Philipp Horn joined the Faculty of Social Sciences as Research Associate in February 2016. Prior to joining The Open University, he worked as a research and teaching assistant at the University of Manchester’s Global Urban Research Centre and the Humanitarian Conflict Response Institute.
My research interests include rights-based approaches to urban development, indigenous politics, social movements, urban theory, and models of plurinational citizenship. Theoretically, my research is highly interdisciplinary, drawing from geography approaches on comparative urbanism and the right to the city, development theories on asset accumulation, and political science and sociological approaches on citizenship, identity formation, social actors, and collective action. My recent work has critically examined the role of indigeneity in urban policies and planning in a context of constitutional changes that have taken place in the Latin American countries of Bolivia and Ecuador. In particular I am interested in exploring conflicts around indigenous territorial rights and human rights for shelter and property in peri-urban areas in Bolivia’s and Ecuador’s capital cities La Paz and Quito. I have also conducted collaborative research on the Millennium Development Goals (MDGs) and asset accumulation and international migration. I have also been involved in a variety of international research projects, namely on ‘Understanding the Tipping Point of Urban Conflict: Violence, Cities, and Poverty in the Developing World’ (DFID/ ESRC), ‘Asset Planning in Cities of the Global South’ (Ford Foundation), and ‘Latin American Perspectives on the Post-2015 Development Agenda’ (SIID/ ESRC).
(Nov 2016) The new urban agenda can strengthen land policies - with some caution, Citiscope
(July 2016) Earthquake reveals the problems with Ecuador's famous 'good life' policy, The Conversation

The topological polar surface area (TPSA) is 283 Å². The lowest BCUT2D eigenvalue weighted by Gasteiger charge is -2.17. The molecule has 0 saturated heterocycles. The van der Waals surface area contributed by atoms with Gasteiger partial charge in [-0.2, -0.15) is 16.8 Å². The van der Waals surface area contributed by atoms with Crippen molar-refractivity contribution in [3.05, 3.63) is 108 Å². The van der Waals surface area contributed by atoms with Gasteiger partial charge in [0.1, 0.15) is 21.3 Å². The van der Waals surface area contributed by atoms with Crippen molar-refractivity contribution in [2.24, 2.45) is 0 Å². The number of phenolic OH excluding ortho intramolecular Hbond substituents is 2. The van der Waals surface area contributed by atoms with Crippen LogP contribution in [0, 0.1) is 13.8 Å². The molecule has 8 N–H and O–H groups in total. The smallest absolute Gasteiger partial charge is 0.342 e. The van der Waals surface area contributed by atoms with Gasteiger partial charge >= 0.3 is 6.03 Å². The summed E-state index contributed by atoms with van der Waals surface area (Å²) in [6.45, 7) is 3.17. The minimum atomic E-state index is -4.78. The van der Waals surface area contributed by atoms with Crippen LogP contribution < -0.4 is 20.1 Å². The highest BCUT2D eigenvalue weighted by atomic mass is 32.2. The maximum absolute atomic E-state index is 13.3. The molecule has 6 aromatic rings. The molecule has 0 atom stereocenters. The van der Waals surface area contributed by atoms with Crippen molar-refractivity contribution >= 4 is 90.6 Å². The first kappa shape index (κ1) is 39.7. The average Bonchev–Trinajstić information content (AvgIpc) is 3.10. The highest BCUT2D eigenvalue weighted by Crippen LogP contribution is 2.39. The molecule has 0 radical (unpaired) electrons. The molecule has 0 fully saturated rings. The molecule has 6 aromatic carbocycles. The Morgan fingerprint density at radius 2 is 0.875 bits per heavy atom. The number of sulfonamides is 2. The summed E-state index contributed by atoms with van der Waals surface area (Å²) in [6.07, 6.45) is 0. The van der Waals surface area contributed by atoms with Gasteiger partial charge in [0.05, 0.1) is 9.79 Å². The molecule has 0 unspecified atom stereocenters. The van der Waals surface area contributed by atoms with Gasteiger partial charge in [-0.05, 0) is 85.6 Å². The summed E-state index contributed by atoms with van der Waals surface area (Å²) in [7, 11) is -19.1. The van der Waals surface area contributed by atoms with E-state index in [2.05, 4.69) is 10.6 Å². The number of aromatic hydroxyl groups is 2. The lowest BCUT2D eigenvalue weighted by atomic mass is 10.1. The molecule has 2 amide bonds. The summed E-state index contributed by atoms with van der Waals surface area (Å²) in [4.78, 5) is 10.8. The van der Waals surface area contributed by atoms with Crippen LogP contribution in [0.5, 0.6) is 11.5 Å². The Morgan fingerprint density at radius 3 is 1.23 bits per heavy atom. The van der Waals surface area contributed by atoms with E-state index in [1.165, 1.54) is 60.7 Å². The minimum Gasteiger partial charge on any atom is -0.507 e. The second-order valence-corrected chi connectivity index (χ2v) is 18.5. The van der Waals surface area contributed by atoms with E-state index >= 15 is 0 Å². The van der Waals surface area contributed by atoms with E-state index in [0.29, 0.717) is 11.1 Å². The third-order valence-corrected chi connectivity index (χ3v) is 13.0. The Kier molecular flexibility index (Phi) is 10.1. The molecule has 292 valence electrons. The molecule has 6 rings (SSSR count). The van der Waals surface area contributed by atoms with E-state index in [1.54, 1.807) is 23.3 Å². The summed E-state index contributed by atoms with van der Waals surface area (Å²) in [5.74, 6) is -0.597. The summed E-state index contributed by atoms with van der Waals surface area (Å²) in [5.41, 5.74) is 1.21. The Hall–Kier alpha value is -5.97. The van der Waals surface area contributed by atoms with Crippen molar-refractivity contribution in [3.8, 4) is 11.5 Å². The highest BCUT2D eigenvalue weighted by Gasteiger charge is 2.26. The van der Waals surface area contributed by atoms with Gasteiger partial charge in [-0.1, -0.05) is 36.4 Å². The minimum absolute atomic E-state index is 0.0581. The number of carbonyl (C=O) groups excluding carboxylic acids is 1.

(June 2016) Ecuador's earthquake: Reconstruction for or with the people?, IKD Disputed Landscapes
Horn, P. (2017). 'Indigenous peoples, the city and inclusive urban development policies in Latin America: Lessons from Bolivia and Ecuador.' Development Policy Review. DOI: 10.1111/dpr.12234
Horn, P. (2014). ‘Book review: Indigenous Peoples, Poverty, and Development’ Journal of Development Studies 50(11): 1588-90.
Moser, C. and Horn, P. (2013).‘Does economic crisis always harm international migrants? Longitudinal evidence from Ecuadorians in Barcelona’, International Migration 53(2): 274-90
Stein, A. and Horn, P. (2012).‘Asset Accumulation: Analternative approach to achieving the Millennium Development Goals’, Development Policy Review 30(6): 663-80.
Horn, P. (2015) Indigeneity, constitutional changes, and urban policies: Conflicting realities in La Paz, Bolivia and Quito, Ecuador. School of Environment, Education and Development, University of Manchester.
Horn, P., Stein, A., Moser, C. (2011).‘MDGs and assets’,Global Urban Research Centre Briefing Paper 1, Manchester, University of Manchester.
Moser, C. and Horn, P. (2011). ‘Understanding the tipping points of urban violence: Conceptual framework’, Urban Tipping Point Working Paper 1, Manchester, University of Manchester.
Nolte, D. and Horn, P. (2009). ‘Constitutional populism and constitutional change in Latin America [Verfassungspopulismus und Verfassungswandel in Lateinamerika]’, Giga Focus 2/2009, Hamburg,GIGA.